Image of Canon 500mm F4 L IS mounted on Canon 50D, battery grip, Wildlife Watching Supplies lens covers, Gitzo carbon tripod, Wimberley Sidekick on Markins Ball head. Insulating foam added to tripod legs and covered with camouflage tape to improve comfort while carrying rig over the shoulder.

Image of Wimberley Sidekick mounted on Markins Ballhead and Gitzo carbon tripod.

Image of Wimbeley Sidekick.

Link To - Moose Peterson on Long Lens Technique

Link To - Naturephotographers Long Lens Technique and Also Use of Extenders

Link To - Fredmiranda review

Link To - Review of Cannon 500mm F4 Vs Sigma 500mm f/4.5 EX HSM

Link To - Review of Sigma 500mm f/4.5 by Stefan Ekernas

Link To - Luminous Landscape Review Canon 500mm Vs 600mm

Link To - Official US Canon Site for 500mm Lens Specifications and Accesories

Link To - General Comments Site For Canon 500mm

Canon EF 16-35mm f2.8 L

Image of Canon 16-35mm f2.8 and Canon 15mm f2.8 "Fish Eye".

This lens was purchased as a quality wide angle landscape lens.

It does just that. Matched with a Canon 5D the images are truly stunning. Enough said.

Link To - Fredmiranda review

Canon EF 24-70mm f2.8 L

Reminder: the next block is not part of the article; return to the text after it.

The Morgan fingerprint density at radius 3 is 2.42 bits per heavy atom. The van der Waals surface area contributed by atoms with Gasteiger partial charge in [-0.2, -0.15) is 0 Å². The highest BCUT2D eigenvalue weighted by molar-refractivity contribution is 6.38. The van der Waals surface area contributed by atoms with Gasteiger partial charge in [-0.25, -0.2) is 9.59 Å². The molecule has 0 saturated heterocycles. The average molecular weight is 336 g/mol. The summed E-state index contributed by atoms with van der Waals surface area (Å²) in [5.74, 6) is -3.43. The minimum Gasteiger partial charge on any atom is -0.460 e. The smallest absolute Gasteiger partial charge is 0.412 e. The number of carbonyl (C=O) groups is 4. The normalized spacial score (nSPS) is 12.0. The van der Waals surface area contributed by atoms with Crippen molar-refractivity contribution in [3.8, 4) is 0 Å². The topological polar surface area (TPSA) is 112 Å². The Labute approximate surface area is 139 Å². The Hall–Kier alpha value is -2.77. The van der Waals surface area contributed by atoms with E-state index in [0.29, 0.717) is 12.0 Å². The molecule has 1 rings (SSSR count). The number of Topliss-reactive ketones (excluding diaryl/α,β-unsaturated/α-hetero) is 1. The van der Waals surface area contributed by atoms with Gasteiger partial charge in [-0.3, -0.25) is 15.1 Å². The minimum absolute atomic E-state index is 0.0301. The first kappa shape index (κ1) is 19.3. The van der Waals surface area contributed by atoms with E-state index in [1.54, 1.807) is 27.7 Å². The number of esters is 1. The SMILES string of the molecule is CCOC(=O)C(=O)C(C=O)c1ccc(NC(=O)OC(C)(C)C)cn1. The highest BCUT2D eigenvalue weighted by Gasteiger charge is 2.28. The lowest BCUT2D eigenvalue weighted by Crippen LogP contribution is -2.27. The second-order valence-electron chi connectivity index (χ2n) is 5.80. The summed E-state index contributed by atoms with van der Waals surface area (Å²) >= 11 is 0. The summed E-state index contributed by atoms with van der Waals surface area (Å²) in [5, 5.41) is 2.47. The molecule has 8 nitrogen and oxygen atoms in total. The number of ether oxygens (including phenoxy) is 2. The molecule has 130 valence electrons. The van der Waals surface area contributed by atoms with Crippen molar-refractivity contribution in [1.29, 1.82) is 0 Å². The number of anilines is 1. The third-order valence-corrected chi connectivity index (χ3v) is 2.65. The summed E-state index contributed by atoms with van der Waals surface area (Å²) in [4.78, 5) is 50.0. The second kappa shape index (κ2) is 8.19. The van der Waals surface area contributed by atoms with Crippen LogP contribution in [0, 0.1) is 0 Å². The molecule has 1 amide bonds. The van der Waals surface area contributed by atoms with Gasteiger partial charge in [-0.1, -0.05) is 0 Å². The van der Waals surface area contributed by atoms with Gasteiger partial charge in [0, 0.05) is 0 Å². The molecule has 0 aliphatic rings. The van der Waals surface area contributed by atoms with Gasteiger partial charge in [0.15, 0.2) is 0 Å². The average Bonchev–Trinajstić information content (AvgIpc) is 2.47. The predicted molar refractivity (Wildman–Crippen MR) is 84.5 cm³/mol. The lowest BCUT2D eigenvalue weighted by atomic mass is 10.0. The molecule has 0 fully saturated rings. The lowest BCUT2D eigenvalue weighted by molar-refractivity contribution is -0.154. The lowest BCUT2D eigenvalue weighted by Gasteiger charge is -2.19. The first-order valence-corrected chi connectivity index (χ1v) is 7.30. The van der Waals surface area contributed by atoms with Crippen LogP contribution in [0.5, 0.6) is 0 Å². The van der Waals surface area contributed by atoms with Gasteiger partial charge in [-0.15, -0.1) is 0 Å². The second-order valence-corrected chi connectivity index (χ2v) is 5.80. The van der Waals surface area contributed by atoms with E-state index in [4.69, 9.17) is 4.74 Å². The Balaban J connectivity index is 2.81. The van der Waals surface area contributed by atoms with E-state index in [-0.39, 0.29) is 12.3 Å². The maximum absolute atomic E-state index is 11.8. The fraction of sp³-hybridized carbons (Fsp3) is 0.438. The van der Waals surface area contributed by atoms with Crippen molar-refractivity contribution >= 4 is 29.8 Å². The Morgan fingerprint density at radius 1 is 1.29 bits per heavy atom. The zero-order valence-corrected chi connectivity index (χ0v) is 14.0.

This lens was purchased as a quality Landscape and general purpose lens. F2.8 being a bonus.

Image quality is stunning; I also love the weight and dimensions of this lens. It’s definitely one of my favourites.

Link To - Fredmiranda review

Link To - Castleman review

Canon EF 15mm f2.8 "Fish Eye"

I purchased this lens because I thought I needed a fish eye lens and this had a reputation for excellent image quality.

Sadly, at this point in time, I have not been able to make to much use of this lens and so cannot pass on many comments other than the auto focus is quite slow.

Note to self – Work on making more opportunities to use this lens.

Link To - Fredmiranda review

Canon MP-E 65mm f2.8 1-5x

Canon MP-E 65mm f2.8 1-5x at 1x

Canon MP-E 65mm f2.8 1-5x at 5x